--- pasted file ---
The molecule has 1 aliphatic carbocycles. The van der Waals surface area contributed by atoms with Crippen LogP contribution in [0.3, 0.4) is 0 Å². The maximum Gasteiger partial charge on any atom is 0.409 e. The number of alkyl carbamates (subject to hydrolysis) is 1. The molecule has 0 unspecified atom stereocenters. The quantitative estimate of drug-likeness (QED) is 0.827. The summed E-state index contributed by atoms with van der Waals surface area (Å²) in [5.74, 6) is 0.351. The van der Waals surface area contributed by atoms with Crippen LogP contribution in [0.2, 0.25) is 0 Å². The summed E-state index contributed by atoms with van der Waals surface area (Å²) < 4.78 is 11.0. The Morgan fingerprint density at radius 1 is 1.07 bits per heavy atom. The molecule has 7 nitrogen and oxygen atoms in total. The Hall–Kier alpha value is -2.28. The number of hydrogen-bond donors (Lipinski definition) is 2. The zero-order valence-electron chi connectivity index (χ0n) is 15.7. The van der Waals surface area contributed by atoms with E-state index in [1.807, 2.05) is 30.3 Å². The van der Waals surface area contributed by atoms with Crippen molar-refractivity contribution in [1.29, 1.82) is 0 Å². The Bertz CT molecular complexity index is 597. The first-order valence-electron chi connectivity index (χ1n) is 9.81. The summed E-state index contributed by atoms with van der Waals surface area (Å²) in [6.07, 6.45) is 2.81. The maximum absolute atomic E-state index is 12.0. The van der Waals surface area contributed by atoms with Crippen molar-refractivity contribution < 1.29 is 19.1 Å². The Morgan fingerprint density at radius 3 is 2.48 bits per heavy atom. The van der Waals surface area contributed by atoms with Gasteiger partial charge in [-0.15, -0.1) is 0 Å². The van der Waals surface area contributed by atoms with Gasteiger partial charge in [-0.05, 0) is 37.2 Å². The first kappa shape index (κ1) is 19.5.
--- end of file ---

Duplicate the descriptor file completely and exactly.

The molecule has 1 aliphatic carbocycles. The van der Waals surface area contributed by atoms with Crippen LogP contribution in [0.3, 0.4) is 0 Å². The maximum Gasteiger partial charge on any atom is 0.409 e. The number of alkyl carbamates (subject to hydrolysis) is 1. The molecule has 0 unspecified atom stereocenters. The quantitative estimate of drug-likeness (QED) is 0.827. The summed E-state index contributed by atoms with van der Waals surface area (Å²) in [5.74, 6) is 0.351. The van der Waals surface area contributed by atoms with Crippen LogP contribution in [0.2, 0.25) is 0 Å². The summed E-state index contributed by atoms with van der Waals surface area (Å²) < 4.78 is 11.0. The Morgan fingerprint density at radius 1 is 1.07 bits per heavy atom. The molecule has 7 nitrogen and oxygen atoms in total. The Hall–Kier alpha value is -2.28. The number of hydrogen-bond donors (Lipinski definition) is 2. The zero-order valence-electron chi connectivity index (χ0n) is 15.7. The van der Waals surface area contributed by atoms with E-state index in [1.807, 2.05) is 30.3 Å². The van der Waals surface area contributed by atoms with Crippen molar-refractivity contribution in [1.29, 1.82) is 0 Å². The Bertz CT molecular complexity index is 597. The first-order valence-electron chi connectivity index (χ1n) is 9.81. The summed E-state index contributed by atoms with van der Waals surface area (Å²) in [6.07, 6.45) is 2.81. The maximum absolute atomic E-state index is 12.0. The van der Waals surface area contributed by atoms with Crippen molar-refractivity contribution < 1.29 is 19.1 Å². The Morgan fingerprint density at radius 3 is 2.48 bits per heavy atom. The van der Waals surface area contributed by atoms with Gasteiger partial charge in [-0.15, -0.1) is 0 Å². The van der Waals surface area contributed by atoms with Gasteiger partial charge in [-0.05, 0) is 37.2 Å². The first kappa shape index (κ1) is 19.5.